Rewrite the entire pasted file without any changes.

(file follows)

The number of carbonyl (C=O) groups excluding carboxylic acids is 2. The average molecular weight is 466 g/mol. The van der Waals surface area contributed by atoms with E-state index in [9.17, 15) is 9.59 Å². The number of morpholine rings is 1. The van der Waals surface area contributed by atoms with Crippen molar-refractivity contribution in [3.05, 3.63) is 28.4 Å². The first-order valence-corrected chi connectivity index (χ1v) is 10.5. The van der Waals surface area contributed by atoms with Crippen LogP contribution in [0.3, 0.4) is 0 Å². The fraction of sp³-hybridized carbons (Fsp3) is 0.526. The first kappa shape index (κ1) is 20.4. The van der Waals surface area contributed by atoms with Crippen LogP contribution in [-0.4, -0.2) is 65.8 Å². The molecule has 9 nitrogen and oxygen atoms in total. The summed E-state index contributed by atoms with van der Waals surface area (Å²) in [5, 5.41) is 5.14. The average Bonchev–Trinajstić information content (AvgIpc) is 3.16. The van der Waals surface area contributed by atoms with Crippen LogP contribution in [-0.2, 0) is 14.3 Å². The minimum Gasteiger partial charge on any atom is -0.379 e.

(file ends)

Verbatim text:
The number of carbonyl (C=O) groups excluding carboxylic acids is 2. The average molecular weight is 466 g/mol. The van der Waals surface area contributed by atoms with E-state index in [9.17, 15) is 9.59 Å². The number of morpholine rings is 1. The van der Waals surface area contributed by atoms with Crippen molar-refractivity contribution in [3.05, 3.63) is 28.4 Å². The first-order valence-corrected chi connectivity index (χ1v) is 10.5. The van der Waals surface area contributed by atoms with Crippen LogP contribution in [0.3, 0.4) is 0 Å². The fraction of sp³-hybridized carbons (Fsp3) is 0.526. The first kappa shape index (κ1) is 20.4. The van der Waals surface area contributed by atoms with Crippen LogP contribution in [-0.4, -0.2) is 65.8 Å². The molecule has 9 nitrogen and oxygen atoms in total. The summed E-state index contributed by atoms with van der Waals surface area (Å²) in [5, 5.41) is 5.14. The average Bonchev–Trinajstić information content (AvgIpc) is 3.16. The van der Waals surface area contributed by atoms with Crippen LogP contribution in [-0.2, 0) is 14.3 Å². The minimum Gasteiger partial charge on any atom is -0.379 e.